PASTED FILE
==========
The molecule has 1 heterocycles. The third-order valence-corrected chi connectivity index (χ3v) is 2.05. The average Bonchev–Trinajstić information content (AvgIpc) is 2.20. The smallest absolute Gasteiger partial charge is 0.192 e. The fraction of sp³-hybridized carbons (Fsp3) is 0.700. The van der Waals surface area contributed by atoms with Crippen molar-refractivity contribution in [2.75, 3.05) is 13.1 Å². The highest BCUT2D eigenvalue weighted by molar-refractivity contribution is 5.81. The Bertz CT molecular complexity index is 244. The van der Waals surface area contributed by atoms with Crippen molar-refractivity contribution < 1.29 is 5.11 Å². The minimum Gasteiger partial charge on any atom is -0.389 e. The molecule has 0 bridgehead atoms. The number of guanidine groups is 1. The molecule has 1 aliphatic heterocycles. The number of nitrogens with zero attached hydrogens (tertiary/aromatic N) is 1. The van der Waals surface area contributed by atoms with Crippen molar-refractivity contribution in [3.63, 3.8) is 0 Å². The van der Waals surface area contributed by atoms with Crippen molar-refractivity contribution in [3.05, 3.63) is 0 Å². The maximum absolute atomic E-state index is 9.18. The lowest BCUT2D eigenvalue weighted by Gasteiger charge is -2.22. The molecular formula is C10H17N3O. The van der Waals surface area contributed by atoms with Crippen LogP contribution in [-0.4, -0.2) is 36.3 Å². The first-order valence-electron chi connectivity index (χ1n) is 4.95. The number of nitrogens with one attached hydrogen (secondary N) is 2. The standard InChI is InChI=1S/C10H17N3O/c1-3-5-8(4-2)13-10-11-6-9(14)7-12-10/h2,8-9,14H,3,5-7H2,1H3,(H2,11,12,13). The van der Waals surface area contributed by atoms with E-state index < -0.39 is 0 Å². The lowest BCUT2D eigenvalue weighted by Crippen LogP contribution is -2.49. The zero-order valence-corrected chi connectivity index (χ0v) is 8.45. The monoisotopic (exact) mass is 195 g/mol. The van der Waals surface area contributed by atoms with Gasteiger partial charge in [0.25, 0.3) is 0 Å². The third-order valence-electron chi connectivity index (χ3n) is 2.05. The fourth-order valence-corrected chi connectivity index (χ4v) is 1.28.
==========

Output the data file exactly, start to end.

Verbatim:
The molecule has 1 heterocycles. The third-order valence-corrected chi connectivity index (χ3v) is 2.05. The average Bonchev–Trinajstić information content (AvgIpc) is 2.20. The smallest absolute Gasteiger partial charge is 0.192 e. The fraction of sp³-hybridized carbons (Fsp3) is 0.700. The van der Waals surface area contributed by atoms with Crippen molar-refractivity contribution in [2.75, 3.05) is 13.1 Å². The highest BCUT2D eigenvalue weighted by molar-refractivity contribution is 5.81. The Bertz CT molecular complexity index is 244. The van der Waals surface area contributed by atoms with Crippen molar-refractivity contribution < 1.29 is 5.11 Å². The minimum Gasteiger partial charge on any atom is -0.389 e. The molecule has 0 bridgehead atoms. The number of guanidine groups is 1. The molecule has 1 aliphatic heterocycles. The number of nitrogens with zero attached hydrogens (tertiary/aromatic N) is 1. The van der Waals surface area contributed by atoms with Crippen molar-refractivity contribution in [3.63, 3.8) is 0 Å². The van der Waals surface area contributed by atoms with Crippen molar-refractivity contribution in [3.05, 3.63) is 0 Å². The maximum absolute atomic E-state index is 9.18. The lowest BCUT2D eigenvalue weighted by Gasteiger charge is -2.22. The molecular formula is C10H17N3O. The van der Waals surface area contributed by atoms with Crippen LogP contribution in [-0.4, -0.2) is 36.3 Å². The first-order valence-electron chi connectivity index (χ1n) is 4.95. The number of nitrogens with one attached hydrogen (secondary N) is 2. The standard InChI is InChI=1S/C10H17N3O/c1-3-5-8(4-2)13-10-11-6-9(14)7-12-10/h2,8-9,14H,3,5-7H2,1H3,(H2,11,12,13). The van der Waals surface area contributed by atoms with E-state index < -0.39 is 0 Å². The lowest BCUT2D eigenvalue weighted by Crippen LogP contribution is -2.49. The zero-order valence-corrected chi connectivity index (χ0v) is 8.45. The monoisotopic (exact) mass is 195 g/mol. The van der Waals surface area contributed by atoms with Gasteiger partial charge in [0.25, 0.3) is 0 Å². The third-order valence-electron chi connectivity index (χ3n) is 2.05. The fourth-order valence-corrected chi connectivity index (χ4v) is 1.28.